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Human white blood cells use molecular paddles to swim

Human white blood cells, known as leukocytes, swim using a newly described mechanism called molecular paddling, researchers report in the September 15th issue of Biophysical Journal. This microswimming mechanism could explain how both immune cells and cancer cells migrate in various fluid-filled niches in the body, for good or for harm.

"The capacity of living cells to move autonomously is fascinating and crucial for many biological functions, but mechanisms of cell migration remain partially understood," says co-senior study author Olivier Theodoly of Aix-Marseille University in France. "Our findings shed new light on the migration mechanisms of amoeboid cells, which is a crucial topic in immunology and cancer research."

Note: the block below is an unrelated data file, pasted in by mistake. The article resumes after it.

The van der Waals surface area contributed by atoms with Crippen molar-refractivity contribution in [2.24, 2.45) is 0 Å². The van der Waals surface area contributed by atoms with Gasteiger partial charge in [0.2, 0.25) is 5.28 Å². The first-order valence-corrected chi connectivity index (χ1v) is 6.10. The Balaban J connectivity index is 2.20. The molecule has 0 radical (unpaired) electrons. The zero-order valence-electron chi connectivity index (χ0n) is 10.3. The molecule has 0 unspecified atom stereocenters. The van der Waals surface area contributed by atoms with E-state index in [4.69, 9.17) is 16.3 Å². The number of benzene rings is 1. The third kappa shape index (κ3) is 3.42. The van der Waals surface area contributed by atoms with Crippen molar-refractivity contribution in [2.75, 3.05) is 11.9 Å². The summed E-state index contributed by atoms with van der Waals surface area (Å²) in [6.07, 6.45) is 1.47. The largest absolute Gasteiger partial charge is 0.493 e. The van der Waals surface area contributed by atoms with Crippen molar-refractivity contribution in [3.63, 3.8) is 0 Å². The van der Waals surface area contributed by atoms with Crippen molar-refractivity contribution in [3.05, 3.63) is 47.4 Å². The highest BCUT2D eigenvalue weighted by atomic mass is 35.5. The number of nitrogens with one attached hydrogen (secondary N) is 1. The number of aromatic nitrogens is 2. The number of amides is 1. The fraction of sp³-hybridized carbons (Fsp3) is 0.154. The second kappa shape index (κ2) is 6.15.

Cells have evolved different strategies to migrate and explore their environment. For example, sperm cells, microalgae, and bacteria can swim through shape deformations or by using a whip-like appendage called a flagellum. By contrast, somatic mammalian cells are known to migrate by attaching to surfaces and crawling. It is widely accepted that leukocytes cannot migrate on 2-D surfaces without adhering to them.

A prior study reported that certain human white blood cells called neutrophils could swim, but no mechanism was demonstrated. Another study showed that mouse leukocytes could be artificially provoked to swim. It is widely thought that cell swimming without a flagellum requires changes in cell shape, but the precise mechanisms underlying leukocyte migration have been debated.

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